Gates visits nuclear base, leaves China
MUTIANYU, China — China invited Defense Secretary Robert Gates inside its nuclear warfare headquarters yesterday, giving him a rare glimpse into control of weapons that could one day be launched at the United States.
Both the United States and China have long-range missiles that could reach the other’s shores. Both nations say they have no intention of using the weapons that way.
“There was a discussion of nuclear strategy and their overall approach to conflict,’’ including China’s policy of not using nuclear weapons preemptively, Gates told reporters afterward.
“It was a pretty wide-ranging conversation, pretty open,’’ Gates said. He spoke atop China’s Great Wall, where he paid a brief tourist visit before leaving China.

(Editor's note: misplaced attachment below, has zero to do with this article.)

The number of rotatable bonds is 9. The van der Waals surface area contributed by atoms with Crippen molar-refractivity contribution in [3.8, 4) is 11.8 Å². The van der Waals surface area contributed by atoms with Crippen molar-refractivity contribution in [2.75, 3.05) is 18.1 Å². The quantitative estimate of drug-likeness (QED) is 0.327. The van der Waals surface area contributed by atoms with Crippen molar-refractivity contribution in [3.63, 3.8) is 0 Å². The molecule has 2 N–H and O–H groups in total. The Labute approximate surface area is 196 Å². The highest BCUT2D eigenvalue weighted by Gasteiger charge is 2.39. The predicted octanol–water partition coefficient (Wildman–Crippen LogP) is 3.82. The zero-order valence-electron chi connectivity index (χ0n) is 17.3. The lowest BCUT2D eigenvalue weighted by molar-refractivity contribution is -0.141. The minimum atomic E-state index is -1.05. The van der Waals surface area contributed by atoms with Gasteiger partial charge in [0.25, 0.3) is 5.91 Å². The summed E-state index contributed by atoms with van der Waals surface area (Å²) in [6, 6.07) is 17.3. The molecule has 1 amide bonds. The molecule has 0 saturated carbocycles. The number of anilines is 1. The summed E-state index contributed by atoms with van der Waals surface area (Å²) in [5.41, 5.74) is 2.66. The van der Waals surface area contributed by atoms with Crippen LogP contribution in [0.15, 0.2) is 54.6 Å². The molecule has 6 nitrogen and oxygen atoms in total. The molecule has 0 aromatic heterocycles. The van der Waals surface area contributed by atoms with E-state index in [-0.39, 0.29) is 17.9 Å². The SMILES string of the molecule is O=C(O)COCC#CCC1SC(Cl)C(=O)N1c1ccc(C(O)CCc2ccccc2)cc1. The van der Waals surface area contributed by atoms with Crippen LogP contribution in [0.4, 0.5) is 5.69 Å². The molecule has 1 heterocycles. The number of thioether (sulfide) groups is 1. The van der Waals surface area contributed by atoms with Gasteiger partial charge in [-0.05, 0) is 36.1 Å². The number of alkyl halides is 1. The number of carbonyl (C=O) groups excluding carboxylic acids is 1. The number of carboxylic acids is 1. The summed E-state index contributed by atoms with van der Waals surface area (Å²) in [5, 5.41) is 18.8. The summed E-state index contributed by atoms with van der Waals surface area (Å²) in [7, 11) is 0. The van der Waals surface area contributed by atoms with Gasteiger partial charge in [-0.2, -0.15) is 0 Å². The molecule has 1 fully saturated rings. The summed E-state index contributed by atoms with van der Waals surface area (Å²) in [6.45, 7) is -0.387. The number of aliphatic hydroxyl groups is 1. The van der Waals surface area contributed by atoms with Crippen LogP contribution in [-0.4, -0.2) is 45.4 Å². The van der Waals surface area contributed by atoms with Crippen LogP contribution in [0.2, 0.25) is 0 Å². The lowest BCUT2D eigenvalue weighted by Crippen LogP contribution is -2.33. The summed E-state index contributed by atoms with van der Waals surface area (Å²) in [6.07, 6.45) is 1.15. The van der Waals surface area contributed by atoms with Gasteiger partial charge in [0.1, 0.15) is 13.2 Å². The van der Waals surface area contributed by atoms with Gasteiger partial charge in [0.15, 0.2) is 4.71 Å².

Gates’s assignment during his four-day visit was to patch up ties between the two militaries. He claimed success yesterday, saying military leaders he met support broader engagement.
“I think the discussions were very productive and set the stage for taking the military-to-military relationship to the next level,’’ he said.
Still, US leaders say they are concerned about China’s secrecy as it pursues sophisticated conventional weapons that seemed aimed at confronting the United States. Admiral Mike Mullen, chairman of the Joint Chiefs of Staff, told reporters yesterday that China’s test this week of a stealth fighter jet during Gates’s visit didn’t surprise him because of Beijing’s long-held interest in developing “very high-end, very high-tech capabilities.’’